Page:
- The Washington Times - Sunday, November 6, 2016

Republicans were handed a series of legal victories over the weekend in states where Democrats had sued over claims that Donald Trump’s campaign and the Republican Party had engaged in “vigilante voter intimidation” efforts.

In Ohio, a federal appeals court on Sunday stayed a ruling by a lower court that would have banned Mr. Trump’s campaign, his former adviser Roger Stone and Mr. Stone’s political action committee from “conspiring to intimidate, threaten, harass or coerce voters on Election Day.”

The temporary restraining order, issued Friday by U.S. District Court Judge James Gwin, would have prohibited a variety of activities around polling places, including photographing prospective voters and their vehicles or interrogating or harassing voters inside polling places.

In the order issued Sunday, a three-judge panel from the Cincinnati-based 6th U.S. Circuit Court of Appeals concluded that the Ohio Democratic Party “did not demonstrate before the district court a likelihood of success on the merits, and that all of the requisite factors weigh in favor of granting the stay.”

Democrats filed similar lawsuits in at least four other states, claiming Republicans and the Trump campaign were encouraging supporters to intimidate and harass minority voters on Election Day. Lawsuits claim statements by members of the Trump campaign, as well as the presidential candidate himself, violated the Voting Rights Act and the Ku Klux Klan Act.

“In the months leading up to the 2016 election, Trump has made an escalating series of statements, often racially tinged, suggesting that his supporters should go to particular precincts on Election Day and intimidate voters — and that if they do not do so, he will lose the election because certain people, in certain precincts, will vote ‘15 times’ for Secretary Hillary Rodham Clinton,” states the Ohio lawsuit.

Republicans have had success in challenging the claims in Arizona, Nevada and New Jersey. A hearing is scheduled for Monday in a case in Pennsylvania.

In Arizona, U.S. District Judge John J. Tuchi found that the Arizona Democratic Party had not provided enough evidence to support the issuance of a temporary restraining order against the Trump campaign and Mr. Stone, noting that several of the campaign’s public statements that were cited as evidence of intimidation were taken out of context.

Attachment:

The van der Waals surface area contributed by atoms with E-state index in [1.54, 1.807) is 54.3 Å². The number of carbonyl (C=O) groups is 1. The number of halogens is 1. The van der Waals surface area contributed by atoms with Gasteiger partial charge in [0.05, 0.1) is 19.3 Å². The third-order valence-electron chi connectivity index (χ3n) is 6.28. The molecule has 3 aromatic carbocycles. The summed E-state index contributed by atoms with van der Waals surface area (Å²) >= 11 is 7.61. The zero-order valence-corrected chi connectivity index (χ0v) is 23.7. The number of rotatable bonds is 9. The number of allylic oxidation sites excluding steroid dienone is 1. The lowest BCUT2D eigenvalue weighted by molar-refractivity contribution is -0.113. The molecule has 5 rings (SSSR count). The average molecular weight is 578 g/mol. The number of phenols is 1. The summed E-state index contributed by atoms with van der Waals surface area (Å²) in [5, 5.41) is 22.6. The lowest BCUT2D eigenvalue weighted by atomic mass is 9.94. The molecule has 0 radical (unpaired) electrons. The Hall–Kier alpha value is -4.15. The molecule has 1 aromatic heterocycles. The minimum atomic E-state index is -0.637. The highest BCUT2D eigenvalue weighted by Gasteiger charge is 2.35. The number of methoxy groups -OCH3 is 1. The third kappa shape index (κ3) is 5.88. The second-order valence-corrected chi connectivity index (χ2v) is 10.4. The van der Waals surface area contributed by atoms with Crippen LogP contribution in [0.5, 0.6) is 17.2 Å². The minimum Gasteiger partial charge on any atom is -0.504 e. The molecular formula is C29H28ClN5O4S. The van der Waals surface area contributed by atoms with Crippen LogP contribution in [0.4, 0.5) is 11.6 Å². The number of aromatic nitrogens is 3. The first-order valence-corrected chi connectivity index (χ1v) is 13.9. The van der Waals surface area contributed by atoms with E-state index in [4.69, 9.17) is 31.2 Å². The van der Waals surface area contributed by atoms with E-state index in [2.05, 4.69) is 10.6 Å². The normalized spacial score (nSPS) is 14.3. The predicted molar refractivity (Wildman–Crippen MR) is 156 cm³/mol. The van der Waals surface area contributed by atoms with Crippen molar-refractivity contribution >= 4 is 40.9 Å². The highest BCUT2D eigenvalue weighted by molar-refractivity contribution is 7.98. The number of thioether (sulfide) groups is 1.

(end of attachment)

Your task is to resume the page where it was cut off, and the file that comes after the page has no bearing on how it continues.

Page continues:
“One can seriously question the wisdom of stirring up supporters about a controversial issue, encouraging them to go to a precinct that is not their own, and telling them to look for ‘voter fraud’ without defining what it is, leaving individuals to their own devices to figure out how to go about that task,” Judge Tuchi wrote in an order issued Friday. “But whatever the shortcomings of the Trump campaign’s statements on this issue might be, simply arguing there is voter fraud and urging people to watch out for it is not, without more, sufficient to justify the extraordinary relief that an injunction constitutes.”

While early voting was underway in the state, the judge found that Democrats failed to provide evidence of “any attempts at voter intimidation, or any voter reporting they felt intimidated, during this cycle.”

In a separate case, the U.S. Supreme Court dealt another blow to Arizona Democrats on Saturday. Ruling on an emergency appeal, the high court reinstated a state law that makes it a felony for individuals who are not relatives or caregivers to collect and turn in voters’ early mail-in ballots.

The Arizona Legislature enacted the law banning “ballot harvesting” this year over concern that partisan collectors would open ballots and toss out the ones that do not align with their political beliefs.

Arizona Democratic Party Chairwoman Alexis Tameron expressed disappointment with the decision but said the party would employ other voter outreach methods.

“Our fight has always been about having more people participate and making the voting process easier for Arizonans,” she said in a statement.

In New Jersey, a federal judge on Saturday declined to sanction the Republican National Committee before Election Day over Democratic National Committee claims of violations of a consent decree adopted in 1982 to protect minority voters from intimidation efforts.

The consent decree stems from Democratic accusations that the RNC helped intimidate black voters during New Jersey’s 1981 gubernatorial election by having off-duty law enforcement officers stand at polling places in urban areas wearing “National Ballot Security Task Force” armbands. As part of the decree, the RNC agreed to refrain from conducting similar ballot security initiatives.

Democrats said Republicans violated the decree this year by collaborating with the Trump campaign to organize poll monitoring activities that were aimed at suppressing voter turnout in minority communities. Democrats cited statements by members of the Trump campaign and the presidential nominee’s own calls for supporters to “watch other communities because we don’t want this election stolen from us.”

Magistrate Judge John Michael Vazquez, of the U.S. District Court for the District of New Jersey, wrote in an order issued Saturday that the DNC had not provided evidence that Republicans coordinated with the Trump campaign on activities that would be considered voter intimidation.

“At best, the DNC shows a possibility, not a probability, that the poll observers, activities were related to voter fraud,” Judge Vazquez wrote.

In Nevada, U.S. District Judge Richard Boulware on Friday ruled that the state Republican Party and the Donald Trump campaign were not training people to intimidate voters. Before deciding whether the same could be said for Mr. Stone’s Stop the Steal group, the judge opted to hold a Monday hearing in the case.

• Andrea Noble can be reached at anoble@washingtontimes.com.

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